Establishing Commitment to Quality

A small company has great potential advantage over larger companies in implementing a TQM program with employees. There are fewer people to communicate with, and the manager in charge of implementing the TQM program is generally the owner or CEO. The CEO can make timely, binding decisions about TQM programs.

A unified and committed team. Personnel in all jobs must understand and commit to the TQM program and work as a team. Company personnel must have permission to go beyond the normal barriers between functional jobs (or departments, if you have them) to communicate in a timely manner on behalf of providing quality and customer satisfaction. All employees, regardless of job, status, or tenure, must understand and commit to customer satisfaction as a number one priority.


It is not enough for a CEO to tell employees that they are "empowered" to put customer satisfaction as a number one priority.

One small company CEO summed it up by saying,

"If you are really committed to building a strong, customer-oriented company and want to get that same commitment from your employees, you have to take the risk of encouraging and showing them how to act entrepreneurially, and reward them for it."

TQM program commitment steps. Small or large companies serious about making the commitment to TQM and customer satisfaction must:

  • provide specific programs, written guidelines, and training sessions for all company personnel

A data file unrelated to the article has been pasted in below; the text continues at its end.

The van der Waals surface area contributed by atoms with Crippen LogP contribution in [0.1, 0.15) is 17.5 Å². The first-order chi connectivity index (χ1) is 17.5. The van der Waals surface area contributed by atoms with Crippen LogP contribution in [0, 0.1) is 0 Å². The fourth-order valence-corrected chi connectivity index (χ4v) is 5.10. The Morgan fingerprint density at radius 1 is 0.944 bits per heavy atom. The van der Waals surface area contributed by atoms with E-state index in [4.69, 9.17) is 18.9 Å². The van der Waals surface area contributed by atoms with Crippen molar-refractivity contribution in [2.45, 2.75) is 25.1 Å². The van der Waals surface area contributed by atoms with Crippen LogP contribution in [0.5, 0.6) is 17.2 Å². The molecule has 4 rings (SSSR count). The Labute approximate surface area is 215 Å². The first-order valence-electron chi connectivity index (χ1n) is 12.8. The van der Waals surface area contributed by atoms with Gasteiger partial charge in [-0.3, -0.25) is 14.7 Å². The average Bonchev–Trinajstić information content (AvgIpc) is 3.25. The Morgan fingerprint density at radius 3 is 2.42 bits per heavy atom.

• allow for decision-making and mistakes by all company personnel
  • provide a specific timetable for training, behavioral modification, and feedback
  • follow up with customers to obtain feedback on the success of the new TQM programs
  • commit to weeding out uncooperative company personnel

The smaller the company, the more visible the CEO and top management are to all employees. Top management must not only commit to TQM and set daily examples, they must also give explicit permission to employees to act in the same manner. People may also need training and written guidelines to fully empower them. This also reduces the personal risks of adapting new behavior within the company and towards customers.

What about employees who do not have direct customer contact? Some company employees who do not have regular direct contact with customers (e.g., shipping and receiving, plant workers, financial analysts, etc.) may be confused about what their new role would be with a TQM/customer satisfaction program. The answer is the more everyone in your company knows about your customer's business, needs, complaints, and sources of satisfaction with your company, the more motivated, productive, and efficient they will be.

Day-to-day activities of an internal staff employee, who has never even spoken or met with your customers, also affects the quality of your company's products and services. And ultimately, all company employees affect customer value and satisfaction. For example, if customer invoices do not go out on time or there are shipping mistakes due to poor internal communications, you may not hear about the problem from your customer. Your customer may simply switch to a competitor as a way of solving this problem.

Therefore, owners or managers in a small company must commit to sharing and communicating customer information and customer feedback with all their company personnel. This information should consist of the customer's business description, personality, expectations, problems, opportunities, and periodic survey feedback (keeping in mind, of course, that your particular business may demand that certain information about customers should be kept confidential). Managers must also allow employees to share and discuss this same customer information, where confidentiality is not essential, to encourage fellow employees to improve quality and customer satisfaction.